Obviously American names?

Many British people have names that are not very common in North America, especially the United States: Rupert, Desmond, Nigel, and Ian come to mind. There are probably many other - and I can’t really think of any female names now too. Only I imageine British parents still are more conservative with names…Beth and Susan instead of Brittney, Shawna and so on.

But I am thinking, there must be first names that are dead giveaways that the person is an American. Off the top of my head, I don’t think any British parents would call their son “Randy” or their daughter “Fannie”.
Also good ol’ boy names like “Billy Ray” are probably not common in the old country too.
But are their any others?

Dakota, Tyler, Hunter, Montana, Reagan and their ilk. Names from soap operas, many of the unique names arising from Southern and Southwestern African-American culture.



(although of course as soon as somebody pops up in the public spotlight with an exclusively American name, it will inevitably get applied to a significant proportion of newborns over here)

Fannie (or Fanny) is a British name, but not so popular nowadays, probably for exactly the reasons you guessed.

Chuck, Bud, Chet, Billy Bob, and, er, let me think of some more.

Wildest Bill. :slight_smile:

Is it only Americans who make up names for their children? You get African-Americans making up African sounding names, or using a word in an African language, you get both Caucausians and African-Americans making up Native Americn sounding names, or using a word in a Native language, or using tribe names (Cheyenne, Dakota), and you get people who just decide to come up with a sound that isn’t any kind of word or name, so their kids will not have a common name.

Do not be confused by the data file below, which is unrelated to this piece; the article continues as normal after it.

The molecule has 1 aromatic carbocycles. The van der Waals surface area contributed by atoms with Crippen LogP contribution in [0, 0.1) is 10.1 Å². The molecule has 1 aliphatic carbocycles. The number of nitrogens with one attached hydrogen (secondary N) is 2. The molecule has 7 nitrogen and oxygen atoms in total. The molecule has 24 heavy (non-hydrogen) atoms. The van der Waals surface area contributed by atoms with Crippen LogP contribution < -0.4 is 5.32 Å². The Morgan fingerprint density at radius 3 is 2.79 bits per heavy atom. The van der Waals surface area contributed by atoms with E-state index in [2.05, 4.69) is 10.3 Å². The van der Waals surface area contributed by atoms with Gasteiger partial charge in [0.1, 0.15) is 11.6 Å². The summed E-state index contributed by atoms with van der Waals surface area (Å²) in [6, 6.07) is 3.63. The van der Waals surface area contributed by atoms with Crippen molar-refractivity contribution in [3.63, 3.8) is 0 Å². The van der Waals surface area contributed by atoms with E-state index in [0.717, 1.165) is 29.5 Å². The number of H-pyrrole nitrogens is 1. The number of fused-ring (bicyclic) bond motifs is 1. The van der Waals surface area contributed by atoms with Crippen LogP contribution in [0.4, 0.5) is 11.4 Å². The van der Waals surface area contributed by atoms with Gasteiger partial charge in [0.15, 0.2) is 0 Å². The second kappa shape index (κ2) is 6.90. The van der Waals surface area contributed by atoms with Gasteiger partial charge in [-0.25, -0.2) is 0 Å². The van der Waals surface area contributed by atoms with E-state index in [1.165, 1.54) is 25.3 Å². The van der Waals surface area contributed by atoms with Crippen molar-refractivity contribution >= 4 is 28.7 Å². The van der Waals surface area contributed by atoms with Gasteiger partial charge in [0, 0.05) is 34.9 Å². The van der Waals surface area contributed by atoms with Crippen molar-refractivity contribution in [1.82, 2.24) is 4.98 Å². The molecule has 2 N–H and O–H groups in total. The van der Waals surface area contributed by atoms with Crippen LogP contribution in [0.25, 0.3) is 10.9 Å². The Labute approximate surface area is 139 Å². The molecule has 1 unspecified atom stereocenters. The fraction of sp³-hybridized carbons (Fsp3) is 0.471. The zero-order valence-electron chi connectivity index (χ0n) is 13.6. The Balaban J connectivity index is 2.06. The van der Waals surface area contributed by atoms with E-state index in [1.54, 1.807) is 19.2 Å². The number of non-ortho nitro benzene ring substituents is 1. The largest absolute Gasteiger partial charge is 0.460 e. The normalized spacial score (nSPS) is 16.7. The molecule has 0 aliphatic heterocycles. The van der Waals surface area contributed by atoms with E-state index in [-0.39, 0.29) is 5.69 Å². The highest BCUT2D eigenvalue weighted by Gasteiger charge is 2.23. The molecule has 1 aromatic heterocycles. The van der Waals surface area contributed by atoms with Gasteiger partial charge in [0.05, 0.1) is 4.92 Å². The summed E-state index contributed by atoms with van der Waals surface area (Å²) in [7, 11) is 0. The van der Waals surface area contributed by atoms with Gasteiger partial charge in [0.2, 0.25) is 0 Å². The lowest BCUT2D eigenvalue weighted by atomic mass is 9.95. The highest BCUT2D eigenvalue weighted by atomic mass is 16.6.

Actually, I’ve known of quite a few Cubans with names that appear “made up” from African or other sources. (Livan, Senen, Ojani, and so on). In Brazil, English sounding names are popular, so surnames like “Edison”, “Wilson”, “Wellington” get used as first names as much as Portuguese names. And I think names that are sort of “establishment” sounding don’t appeal to a lot of people any more - especially people and cultures who see themselves as different.

But I was thinking of more common names. I mean like “Brad”, “Jason”, “Clint” and so on that just seem to say “American” - as opposed to British or Australian.

This is more of an MPSIMS than a GQ, so I’ll move it.

moderator GQ

Not sure about Jason, in Oz… certainly hit it often enough in NZ not to consider it 'Merican.

How about… Herb?

As an Australian, I don’t know how common these names (and nicknames) are in England, but when I hear them I associate them with the US:


In Australia, “Bubba” would probably be called Slim. :slight_smile:

I have a brother-in-law called Brad, and I went to school with a boy named Jason. Both names are on the top 100 boys names since 1929 list. I wouldn’t say those names are uncommon here. Meanwhile, I don’t think I’ve ever met anyone named Bruce.

Well I don’t think any one would name their child Randy in the UK, Australia of NZ. It would be the equivilant of naming our child “Horney” or any other slang term you can think of for sexually aroused.


Shane springs to mind.